Murray upset about drug tests

2009-02-07 12:05

London - Andy Murray has joined Rafael Nadal in attacking the intrusive methods now in effect to try and catch dope cheats in world sport.

The Scot says he's not pleased at having to tell international drugs enforcers his whereabouts for one hour per day, every day on the calendar. The rule came into effect on January 1 and is fully backed by the ATP despite rumblings from many players.

The lightning raids being carried out under the direction of anti-doping body WADA carry strict sanctions: three failures to be in place for surprise tests over an 18-month period can result in punishment, including suspensions of up to two years.

‘Suffered badly from jet lag’

Nadal has already branded the system unworkable and voiced his displeasure. Roger Federer sees it as a necessary evil, though he is hardly pleased to submit to such a regime.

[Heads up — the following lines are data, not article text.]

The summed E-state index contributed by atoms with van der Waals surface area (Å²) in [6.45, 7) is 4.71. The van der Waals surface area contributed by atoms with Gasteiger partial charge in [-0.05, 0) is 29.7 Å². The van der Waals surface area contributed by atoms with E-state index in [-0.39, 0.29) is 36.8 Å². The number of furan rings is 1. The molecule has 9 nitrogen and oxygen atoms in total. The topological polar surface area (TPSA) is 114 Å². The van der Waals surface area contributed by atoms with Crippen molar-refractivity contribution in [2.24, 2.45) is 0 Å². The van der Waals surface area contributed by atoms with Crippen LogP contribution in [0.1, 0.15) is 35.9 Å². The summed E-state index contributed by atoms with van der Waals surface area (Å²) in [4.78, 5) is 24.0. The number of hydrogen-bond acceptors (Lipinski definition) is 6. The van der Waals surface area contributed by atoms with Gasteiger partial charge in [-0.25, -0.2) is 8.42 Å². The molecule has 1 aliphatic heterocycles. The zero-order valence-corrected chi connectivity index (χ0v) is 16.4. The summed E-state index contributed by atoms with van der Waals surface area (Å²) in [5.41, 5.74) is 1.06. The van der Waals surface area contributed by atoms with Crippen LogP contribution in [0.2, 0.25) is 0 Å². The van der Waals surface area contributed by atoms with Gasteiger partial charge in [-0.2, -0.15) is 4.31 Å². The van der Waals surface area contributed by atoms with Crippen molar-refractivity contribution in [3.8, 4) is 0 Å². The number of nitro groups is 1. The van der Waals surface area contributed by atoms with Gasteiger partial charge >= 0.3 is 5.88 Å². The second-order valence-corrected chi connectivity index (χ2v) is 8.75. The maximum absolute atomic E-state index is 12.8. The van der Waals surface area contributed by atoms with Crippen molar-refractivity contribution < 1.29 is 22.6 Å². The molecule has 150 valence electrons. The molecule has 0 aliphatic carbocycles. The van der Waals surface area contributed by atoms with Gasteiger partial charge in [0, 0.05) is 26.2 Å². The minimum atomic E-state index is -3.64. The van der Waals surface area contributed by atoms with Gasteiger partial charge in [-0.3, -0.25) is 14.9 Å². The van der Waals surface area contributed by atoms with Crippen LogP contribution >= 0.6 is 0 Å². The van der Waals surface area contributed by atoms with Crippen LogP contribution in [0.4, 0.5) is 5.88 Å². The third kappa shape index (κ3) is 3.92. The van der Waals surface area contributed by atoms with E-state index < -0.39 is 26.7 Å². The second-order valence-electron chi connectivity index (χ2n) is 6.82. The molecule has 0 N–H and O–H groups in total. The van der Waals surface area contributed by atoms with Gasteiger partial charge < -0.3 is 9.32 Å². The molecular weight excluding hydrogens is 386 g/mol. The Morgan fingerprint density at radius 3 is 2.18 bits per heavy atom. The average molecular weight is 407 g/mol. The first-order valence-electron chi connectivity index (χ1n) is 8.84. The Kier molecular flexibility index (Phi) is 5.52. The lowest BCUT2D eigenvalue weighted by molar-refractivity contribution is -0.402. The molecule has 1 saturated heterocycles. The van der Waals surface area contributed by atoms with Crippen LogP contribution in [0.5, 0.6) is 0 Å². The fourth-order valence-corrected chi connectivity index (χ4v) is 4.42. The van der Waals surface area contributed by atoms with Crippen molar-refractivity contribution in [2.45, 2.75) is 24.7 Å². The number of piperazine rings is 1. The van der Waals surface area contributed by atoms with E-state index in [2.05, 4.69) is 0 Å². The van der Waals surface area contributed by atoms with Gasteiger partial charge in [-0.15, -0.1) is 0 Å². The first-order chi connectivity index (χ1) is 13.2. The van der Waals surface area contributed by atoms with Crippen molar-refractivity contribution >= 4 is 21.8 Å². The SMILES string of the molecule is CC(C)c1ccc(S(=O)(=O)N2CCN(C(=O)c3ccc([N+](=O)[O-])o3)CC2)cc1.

Murray told London’s Times: “These new rules are so draconian that it makes it almost impossible to live a normal life.

"I got a visit at 07:00 at my home right after I had travelled home from Australia last year.

"I woke up not really knowing where I was and suffering badly from jet lag. It seemed ridiculous to me as I'd been tested just four days earlier, straight after the match I had lost in the Australian Open.

‘Support drug testing’

"The official who came to my home wanted me to produce identification to prove who I was. He insisted on watching me provide a sample, literally with my trousers round my ankles and then insisted that I wrote down my own address, even though he was at my home at 07:00.

"Tennis hasn’t got a big problem with drugs. I support drug testing and strongly condemn any use of drugs in sport, but there has to be a more realistic and practical way to deal with the problem with tennis players."